Just a few weeks into my new role at Microsoft as the UK Education Marketing Manager, I received an email from Chris Byers, founder of EduGeek.net, kindly inviting me to attend the 2011 conference in Preston.
For those unfamiliar with the community, EduGeek is a free online peer support community and information portal for IT professionals predominantly working in the field of education. As of June 2010, EduGeek had 31,000 members and is growing rapidly due to a large number of eager new international members, most notably from the US. I will update this post when I get the confirmed current membership numbers.
I didn’t have much involvement with EduGeek during my time at ULCC, but had heard a lot about the great community that Chris and his team has built over the last few years. With this in mind, I was excited to meet some of the community members and learn a little more about some of the challenges facing the schools sector.
So with the SatNav programmed and enough travel sweets to keep me going for a round the world trip, I jumped in the car and headed up to Preston for what I was sure was going to be a great conference.
The conference was held at University of Central Lancashire’s Westleigh Conference Centre, which turned out to be the perfect venue for the day: picturesque grounds, ample parking and an internet connection that mostly, apart from a slight blip, held up to the demands of a tech hungry audience.
The perfect ingredients for a great conference!
EduGeek Conference 2011
In terms of the content on the day, it definitely lived up to my expectations. Like many conferences, it’s the people you meet during the day that make attendance most worthwhile, but content highlights included the following:
Rick Byers (Head of Operations @ CTI Group) – The DPA Myths and Musts
Rick Byers, brother of Chris Byers (founder of EduGeek.net) and Head of Operations at CTI Group, gave an insightful overview of the ‘Myths and Musts’ associated with the Data Protection Act (DPA) and how it impacts the education sector.
Before launching into a breakdown of these myths and musts, Rick presented some useful background on the DPA which helped build a great foundation for the content to follow. The core element of which is that the DPA is designed to allow the free transfer of personal data whilst safeguarding that data, but is not designed to stop the flow of data.
Furthermore some countries are more stringent than others with this responsibility. The UK, for example, is often criticised in this area and could improve. Food for thought…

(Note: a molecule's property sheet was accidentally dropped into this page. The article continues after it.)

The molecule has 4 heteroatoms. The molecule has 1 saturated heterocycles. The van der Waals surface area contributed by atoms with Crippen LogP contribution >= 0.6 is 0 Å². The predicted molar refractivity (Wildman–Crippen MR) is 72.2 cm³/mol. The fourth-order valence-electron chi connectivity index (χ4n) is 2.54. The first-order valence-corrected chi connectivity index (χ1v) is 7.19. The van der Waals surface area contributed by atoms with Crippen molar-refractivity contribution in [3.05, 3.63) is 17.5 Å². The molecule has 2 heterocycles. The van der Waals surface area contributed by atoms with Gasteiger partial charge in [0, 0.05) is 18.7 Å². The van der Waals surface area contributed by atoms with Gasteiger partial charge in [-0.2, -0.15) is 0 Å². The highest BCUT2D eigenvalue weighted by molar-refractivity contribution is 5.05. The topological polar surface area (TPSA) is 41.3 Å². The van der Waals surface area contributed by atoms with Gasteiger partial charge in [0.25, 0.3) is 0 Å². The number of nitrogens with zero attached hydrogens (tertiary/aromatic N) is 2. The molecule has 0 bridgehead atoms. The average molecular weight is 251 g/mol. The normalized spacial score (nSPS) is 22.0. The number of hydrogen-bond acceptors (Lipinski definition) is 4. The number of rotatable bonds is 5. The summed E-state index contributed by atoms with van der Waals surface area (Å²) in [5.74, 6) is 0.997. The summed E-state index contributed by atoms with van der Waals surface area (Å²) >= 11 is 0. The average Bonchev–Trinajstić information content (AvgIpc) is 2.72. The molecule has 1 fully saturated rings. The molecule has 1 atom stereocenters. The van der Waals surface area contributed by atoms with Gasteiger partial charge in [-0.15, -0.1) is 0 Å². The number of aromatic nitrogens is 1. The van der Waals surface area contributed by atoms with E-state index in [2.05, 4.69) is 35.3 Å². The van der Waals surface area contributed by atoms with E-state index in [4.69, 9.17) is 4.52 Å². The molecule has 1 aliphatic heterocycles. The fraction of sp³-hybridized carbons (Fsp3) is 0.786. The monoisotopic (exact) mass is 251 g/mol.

So with that background in place, here are the DPA Myths and Musts.
- DPA stops parents from taking photos in schools – False
- DPA stops parents from finding out their kids exam results – False
- Aims to protect peoples privacy – False
- Laws across the EU provide the same level of data protection – False
- Personal data is private information about a person -False
- You can process data freely if its already public knowledge – False
- Only personal data of EU residents is protected – False
- Only EU organisations are caught by EU data protection laws – False
- You can easily get hold of all documents an organisation holds that contain your personal data – False
- If someone processes your personal data without your consent
- You can get compensation – False
- They’re committing a criminal offence – False
- You can stop others from processing your personal data if you don’t want then to – False
- Journalists and bloggers can freely publish your personal data – False
- You must obey the law
- You (and your organisation) must be registered with the DPA
Additionally, here are the 8 core principles of the DPA and some other useful references by Rick.
- Schools are #3 on the ICO importance list and have some useful information regarding DPA for schools, colleges and universities on their website. Well worth a look! – http://www.ico.gov.uk/for_the_public/topic_specific_guides/schools.aspx
So to conclude, the DPA Summary is here to protect us, not hinder, and that we all benefit from its remit. We are, however, all bound by the act so folks can’t simply opt-out at will. The taxman will have a few things to say about this, I am sure!
Tom Newton @ Smoothwall
Rather than present a deck on Smoothwall’s range of web filtering and firewall technologies, Tom gave an amusing presentation on a selection of his favourite free web apps that the EduGeek community might find useful.
- Wepawet – check web links
- Virustotal – Is it malware?
- Wireshark – fix network problems
- Zenmap – scan networks
- Trk – rescue dead pc’s and more…
- Smoothwall blog post giving a nice overview of the tools above with some commentary
I will take some time over the weekend to check out some of these in more detail.
The other sessions by Adobe, LUNS, AEG and DELL were also very interesting, but these 2 session stood out for me in particular.
As I mentioned in the opening to this post, I really enjoyed my first EduGeek Conference and look forward to attending the 2012 event. The content was great, but it was the community members that really made the event for me.
Thanks again to Chris for inviting me and for the EduGeek members for making me feel so welcome!